Sensory development means growing and developing of the senses!

Hearing, Smell, Taste, Sight and Touch

Your baby can do some of these things already when they are born, but there are other important skills that they will need to learn along the way.  For example, did you know that as a newborn your baby couldn’t hear soft noises? After three months or so, this ability improves and you will notice that they will turn their head when they notice softer sounds.  Then, by around 4-8 months of age, your baby will be hearing the full range of sounds!

Vision is another sense that requires development after birth.  A newborn hasn’t developed full colour vision yet and cannot perceive depth either!  At birth a newborn can only really focus on things that are about 8 to 15 inches away.  These visual skills all develop after birth and up until the age of 2years.

Critical Periods of Sensory Development

In order for a child to learn sensory skills and develop their senses they need to be exposed to certain sensory stimulation.  There are special times in your child’s development where this works better, and these are called ‘critical periods’.  A critical period is a time period in which your child’s learning becomes super-powered.  In these critical periods your child’s brain becomes hugely adaptable to learning new sensory information such as taking in new sounds, tastes, textures and sights.  It is important that during these critical periods that your child is exposed to a good enough range of sensory experiences!  At these times your child’s brain is particularly gooey and mouldable in the sensory areas.  These times are between 4 and 8 months of age.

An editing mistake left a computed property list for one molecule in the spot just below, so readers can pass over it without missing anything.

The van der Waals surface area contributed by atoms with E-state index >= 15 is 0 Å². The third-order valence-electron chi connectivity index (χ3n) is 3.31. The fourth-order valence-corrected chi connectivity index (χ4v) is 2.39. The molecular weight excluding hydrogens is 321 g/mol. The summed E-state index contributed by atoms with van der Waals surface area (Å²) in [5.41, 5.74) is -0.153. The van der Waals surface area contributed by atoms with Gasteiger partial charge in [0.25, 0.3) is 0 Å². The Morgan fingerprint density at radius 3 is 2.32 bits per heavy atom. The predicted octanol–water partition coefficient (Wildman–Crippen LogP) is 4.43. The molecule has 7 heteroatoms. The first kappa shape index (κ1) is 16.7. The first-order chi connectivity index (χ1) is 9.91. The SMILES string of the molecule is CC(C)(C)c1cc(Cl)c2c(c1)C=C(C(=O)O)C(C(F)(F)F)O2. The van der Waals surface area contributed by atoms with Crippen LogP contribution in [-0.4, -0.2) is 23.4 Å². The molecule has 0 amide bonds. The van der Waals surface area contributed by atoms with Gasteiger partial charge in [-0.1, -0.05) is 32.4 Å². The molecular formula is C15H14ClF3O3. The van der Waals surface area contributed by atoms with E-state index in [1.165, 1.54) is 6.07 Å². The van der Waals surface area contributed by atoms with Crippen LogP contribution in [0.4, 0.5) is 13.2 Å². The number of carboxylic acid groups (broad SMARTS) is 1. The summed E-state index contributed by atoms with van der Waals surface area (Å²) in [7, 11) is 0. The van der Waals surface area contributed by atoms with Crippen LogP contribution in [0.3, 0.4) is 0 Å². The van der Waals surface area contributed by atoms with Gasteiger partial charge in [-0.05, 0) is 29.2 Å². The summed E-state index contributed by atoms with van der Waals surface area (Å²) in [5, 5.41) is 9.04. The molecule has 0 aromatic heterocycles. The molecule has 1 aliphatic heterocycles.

This stage is critical for your child’s brain building as the brain is developing at such a rapid rate.  It is growing and shaping itself so quickly that it is in a constant state of learning, discovering and change. It is at this stage that infants are beginning to understand, learn and be aware of the world around them; you’ll notice they’ll enjoy banging objects, scrunching paper and trying to grab and mouth anything they can get their hands on. Though many parents might find some of these behaviours aggravating at times, these sensory experiences are actually having a powerful impact on their brain development!